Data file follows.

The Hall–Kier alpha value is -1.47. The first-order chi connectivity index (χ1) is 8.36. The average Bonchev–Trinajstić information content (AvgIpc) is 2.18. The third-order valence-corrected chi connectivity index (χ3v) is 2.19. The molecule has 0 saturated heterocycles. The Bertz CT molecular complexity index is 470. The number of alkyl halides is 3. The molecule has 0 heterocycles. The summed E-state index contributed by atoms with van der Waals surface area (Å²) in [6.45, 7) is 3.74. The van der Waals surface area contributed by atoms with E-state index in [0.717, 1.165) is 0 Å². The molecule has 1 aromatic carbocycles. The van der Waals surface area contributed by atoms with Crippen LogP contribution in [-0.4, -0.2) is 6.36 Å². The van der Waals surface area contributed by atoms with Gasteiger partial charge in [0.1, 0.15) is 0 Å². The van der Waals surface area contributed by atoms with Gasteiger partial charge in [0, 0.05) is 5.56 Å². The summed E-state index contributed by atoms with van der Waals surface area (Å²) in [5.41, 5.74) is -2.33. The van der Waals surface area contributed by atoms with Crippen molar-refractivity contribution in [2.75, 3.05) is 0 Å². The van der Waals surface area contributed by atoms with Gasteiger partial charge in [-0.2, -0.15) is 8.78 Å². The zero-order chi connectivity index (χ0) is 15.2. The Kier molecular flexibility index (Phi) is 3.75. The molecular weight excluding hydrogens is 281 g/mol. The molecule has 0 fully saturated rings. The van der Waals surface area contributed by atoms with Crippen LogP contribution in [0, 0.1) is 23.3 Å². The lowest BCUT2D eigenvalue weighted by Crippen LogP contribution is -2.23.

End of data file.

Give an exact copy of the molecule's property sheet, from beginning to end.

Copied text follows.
The Hall–Kier alpha value is -1.47. The first-order chi connectivity index (χ1) is 8.36. The average Bonchev–Trinajstić information content (AvgIpc) is 2.18. The third-order valence-corrected chi connectivity index (χ3v) is 2.19. The molecule has 0 saturated heterocycles. The Bertz CT molecular complexity index is 470. The number of alkyl halides is 3. The molecule has 0 heterocycles. The summed E-state index contributed by atoms with van der Waals surface area (Å²) in [6.45, 7) is 3.74. The van der Waals surface area contributed by atoms with E-state index in [0.717, 1.165) is 0 Å². The molecule has 1 aromatic carbocycles. The van der Waals surface area contributed by atoms with Crippen LogP contribution in [-0.4, -0.2) is 6.36 Å². The van der Waals surface area contributed by atoms with Gasteiger partial charge in [0.1, 0.15) is 0 Å². The van der Waals surface area contributed by atoms with Gasteiger partial charge in [0, 0.05) is 5.56 Å². The summed E-state index contributed by atoms with van der Waals surface area (Å²) in [5.41, 5.74) is -2.33. The van der Waals surface area contributed by atoms with Crippen molar-refractivity contribution in [2.75, 3.05) is 0 Å². The van der Waals surface area contributed by atoms with Gasteiger partial charge in [-0.2, -0.15) is 8.78 Å². The zero-order chi connectivity index (χ0) is 15.2. The Kier molecular flexibility index (Phi) is 3.75. The molecular weight excluding hydrogens is 281 g/mol. The molecule has 0 fully saturated rings. The van der Waals surface area contributed by atoms with Crippen LogP contribution in [0, 0.1) is 23.3 Å². The lowest BCUT2D eigenvalue weighted by Crippen LogP contribution is -2.23.